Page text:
The Blake Dredge.—In the soft ooze which forms the bottom of deep seas the common dredge sinks and digs much too deeply for its ordinary purpose, owing partly to its chief weight bearing on the frame only, partly to its everted lips. To obviate these defects Lieutenant Commander Sigsbee of the “Blake” devised the Blake dredge. Its novel features were the frame and lips. The former was in the form of a skeleton box; that is, a rectangle of iron bars was placed at the back as well as the front or mouth of the net and four more iron bars connected the two rectangles. The lips instead of being everted were in parallel planes—those, namely, of the top and bottom of the net. The effect of this was to minimize digging and somewhat spread the incidences of the weight. Another advantage was that the net being constantly distended by its frame, and, moreover, protected top and bottom by an external shield of canvas, quite delicate specimens reached the surface uninjured. The dredge weighed 80 ℔ and was 4 ft. square and 9 in. deep.

Rake Dredges.—These are devices for collecting burrowing creatures without filling the dredge with the soil in which they live. Holt used, at Plymouth, a dredge whose side bars and lower lip were of iron, the latter armed with forward and downward pointing teeth which stirred up the sand and its denizens in front of the dredge mouth. The upper lip of the dredge was replaced by a bar of wood. The bag was of cheese-cloth or light open canvas, and the whole was of light construction. The apparatus was very useful in capturing small burrowing crustacea. The Chester rake dredge is a Blake dredge in front of which is secured a heavy iron rectangle with teeth placed almost at right angles to its long sides and in the plane of the rectangle. Each of these instruments has a width along the scraping edge of about 3 ft.

Fig. 16.—Conical Dredge being hoisted in.

Triangular and Conical Dredges.—Two other dredges are worthy of mention. The triangular dredge, much resembling Müller’s but with a triangular mouth, and hung by chains from its angles, is an old fashion now not in general use. It is, however, very useful for rocky ground. At the Plymouth marine laboratory was also devised the conical dredge (1901), the circular form being the suggestion of Garstang. This dredge (fig. 16) was intended for digging deeply. It is of wrought iron, and of the following dimensions: diameter of mouth 16 in., length 33 in., depth of ring at mouth 9 in. Its weight is 67 ℔. As at first used the spaces between the bars are closed by wire netting; if used for collecting bottom samples it is furnished with a lining of strong sail-cloth.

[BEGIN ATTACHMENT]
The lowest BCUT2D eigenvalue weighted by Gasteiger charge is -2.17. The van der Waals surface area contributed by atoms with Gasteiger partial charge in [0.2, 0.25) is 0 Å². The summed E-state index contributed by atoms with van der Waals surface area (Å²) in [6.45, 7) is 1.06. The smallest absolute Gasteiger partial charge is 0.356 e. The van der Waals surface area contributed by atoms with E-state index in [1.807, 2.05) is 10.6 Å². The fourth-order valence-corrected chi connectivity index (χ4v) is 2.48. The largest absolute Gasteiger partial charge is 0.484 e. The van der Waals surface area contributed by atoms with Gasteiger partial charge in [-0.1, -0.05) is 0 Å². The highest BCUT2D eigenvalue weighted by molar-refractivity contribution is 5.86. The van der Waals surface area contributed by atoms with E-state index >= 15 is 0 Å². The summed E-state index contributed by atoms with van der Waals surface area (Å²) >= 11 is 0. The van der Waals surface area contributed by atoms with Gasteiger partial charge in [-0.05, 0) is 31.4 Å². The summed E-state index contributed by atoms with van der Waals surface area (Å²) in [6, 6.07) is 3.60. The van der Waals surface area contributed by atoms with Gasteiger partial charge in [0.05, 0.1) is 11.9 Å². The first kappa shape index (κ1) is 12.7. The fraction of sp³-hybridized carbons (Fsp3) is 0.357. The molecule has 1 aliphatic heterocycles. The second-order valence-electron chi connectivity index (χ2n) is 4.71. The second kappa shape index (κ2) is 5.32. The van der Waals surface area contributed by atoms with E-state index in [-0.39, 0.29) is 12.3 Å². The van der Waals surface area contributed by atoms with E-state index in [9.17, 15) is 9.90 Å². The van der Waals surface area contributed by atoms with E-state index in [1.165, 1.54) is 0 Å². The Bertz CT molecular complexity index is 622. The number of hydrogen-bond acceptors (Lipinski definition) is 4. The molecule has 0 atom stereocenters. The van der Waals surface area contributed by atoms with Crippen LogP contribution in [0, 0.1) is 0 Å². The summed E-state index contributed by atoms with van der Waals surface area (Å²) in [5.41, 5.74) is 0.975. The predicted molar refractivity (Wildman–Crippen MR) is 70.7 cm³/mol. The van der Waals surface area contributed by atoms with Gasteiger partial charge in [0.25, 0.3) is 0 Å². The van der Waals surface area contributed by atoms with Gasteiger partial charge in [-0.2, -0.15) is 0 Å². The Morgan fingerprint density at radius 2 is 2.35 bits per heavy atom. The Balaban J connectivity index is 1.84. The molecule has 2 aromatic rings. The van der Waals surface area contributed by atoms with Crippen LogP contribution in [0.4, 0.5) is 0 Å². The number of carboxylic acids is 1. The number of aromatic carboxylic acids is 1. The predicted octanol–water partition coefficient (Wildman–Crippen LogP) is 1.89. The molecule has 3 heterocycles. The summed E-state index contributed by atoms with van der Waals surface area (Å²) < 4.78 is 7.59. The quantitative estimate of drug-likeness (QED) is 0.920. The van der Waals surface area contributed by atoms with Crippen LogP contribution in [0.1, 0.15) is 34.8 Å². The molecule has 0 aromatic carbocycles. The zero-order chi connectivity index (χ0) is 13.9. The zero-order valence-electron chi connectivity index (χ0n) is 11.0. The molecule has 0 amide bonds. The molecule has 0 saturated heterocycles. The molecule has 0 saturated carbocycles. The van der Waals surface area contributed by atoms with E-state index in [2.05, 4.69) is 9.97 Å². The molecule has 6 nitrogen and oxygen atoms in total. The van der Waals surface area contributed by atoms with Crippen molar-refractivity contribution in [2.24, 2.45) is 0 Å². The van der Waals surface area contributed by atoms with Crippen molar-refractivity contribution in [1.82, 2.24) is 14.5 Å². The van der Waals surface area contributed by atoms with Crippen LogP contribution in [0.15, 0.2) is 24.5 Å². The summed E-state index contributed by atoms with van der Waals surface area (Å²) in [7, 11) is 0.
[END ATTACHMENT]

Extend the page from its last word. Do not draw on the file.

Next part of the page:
Its weight and the small length of edge in contact with the ground cause this dredge to dig well, and enable the user to obtain many objects which though quite common are of rare occurrence in an ordinary dredge. Thus on the Brown Ridges, a fishing-ground west of Holland, although Donax vittalus is known from examination of fish stomachs to be abundant, it is rarely taken except in the conical dredge: the same is true of Echinocyamus pusillus, which is in many parts of the North Sea abundant in bottom samples and in no ordinary dredgings. With the sail-cloth lining the conical dredge fills in about 10 minutes on most ground, and no material washing out of fine sediment occurs on hauling. In shallow seas such as the North Sea commercial beam and other trawls are now used as quantitative instruments in the estimation of the fish population, especially of the Pleuronectidae.